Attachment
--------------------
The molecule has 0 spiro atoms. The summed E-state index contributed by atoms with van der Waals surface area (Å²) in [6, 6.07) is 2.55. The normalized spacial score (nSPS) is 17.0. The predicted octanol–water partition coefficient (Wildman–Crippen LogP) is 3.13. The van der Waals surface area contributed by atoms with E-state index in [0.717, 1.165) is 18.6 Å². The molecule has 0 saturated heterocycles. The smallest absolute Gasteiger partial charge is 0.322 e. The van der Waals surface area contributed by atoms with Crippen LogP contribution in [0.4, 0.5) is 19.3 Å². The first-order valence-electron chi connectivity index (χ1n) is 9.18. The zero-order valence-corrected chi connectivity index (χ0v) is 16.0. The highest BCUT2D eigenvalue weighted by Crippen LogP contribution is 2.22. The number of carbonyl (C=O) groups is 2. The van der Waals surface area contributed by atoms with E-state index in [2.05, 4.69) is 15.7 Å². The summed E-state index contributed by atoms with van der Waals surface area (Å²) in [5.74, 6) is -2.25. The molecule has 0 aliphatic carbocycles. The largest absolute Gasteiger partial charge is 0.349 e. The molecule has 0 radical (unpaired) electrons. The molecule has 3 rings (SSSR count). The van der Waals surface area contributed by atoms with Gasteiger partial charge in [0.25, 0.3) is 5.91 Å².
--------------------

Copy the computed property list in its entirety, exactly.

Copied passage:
The molecule has 0 spiro atoms. The summed E-state index contributed by atoms with van der Waals surface area (Å²) in [6, 6.07) is 2.55. The normalized spacial score (nSPS) is 17.0. The predicted octanol–water partition coefficient (Wildman–Crippen LogP) is 3.13. The van der Waals surface area contributed by atoms with E-state index in [0.717, 1.165) is 18.6 Å². The molecule has 0 saturated heterocycles. The smallest absolute Gasteiger partial charge is 0.322 e. The van der Waals surface area contributed by atoms with Crippen LogP contribution in [0.4, 0.5) is 19.3 Å². The first-order valence-electron chi connectivity index (χ1n) is 9.18. The zero-order valence-corrected chi connectivity index (χ0v) is 16.0. The highest BCUT2D eigenvalue weighted by Crippen LogP contribution is 2.22. The number of carbonyl (C=O) groups is 2. The van der Waals surface area contributed by atoms with E-state index in [2.05, 4.69) is 15.7 Å². The summed E-state index contributed by atoms with van der Waals surface area (Å²) in [5.74, 6) is -2.25. The molecule has 0 aliphatic carbocycles. The largest absolute Gasteiger partial charge is 0.349 e. The molecule has 0 radical (unpaired) electrons. The molecule has 3 rings (SSSR count). The van der Waals surface area contributed by atoms with Gasteiger partial charge in [0.25, 0.3) is 5.91 Å².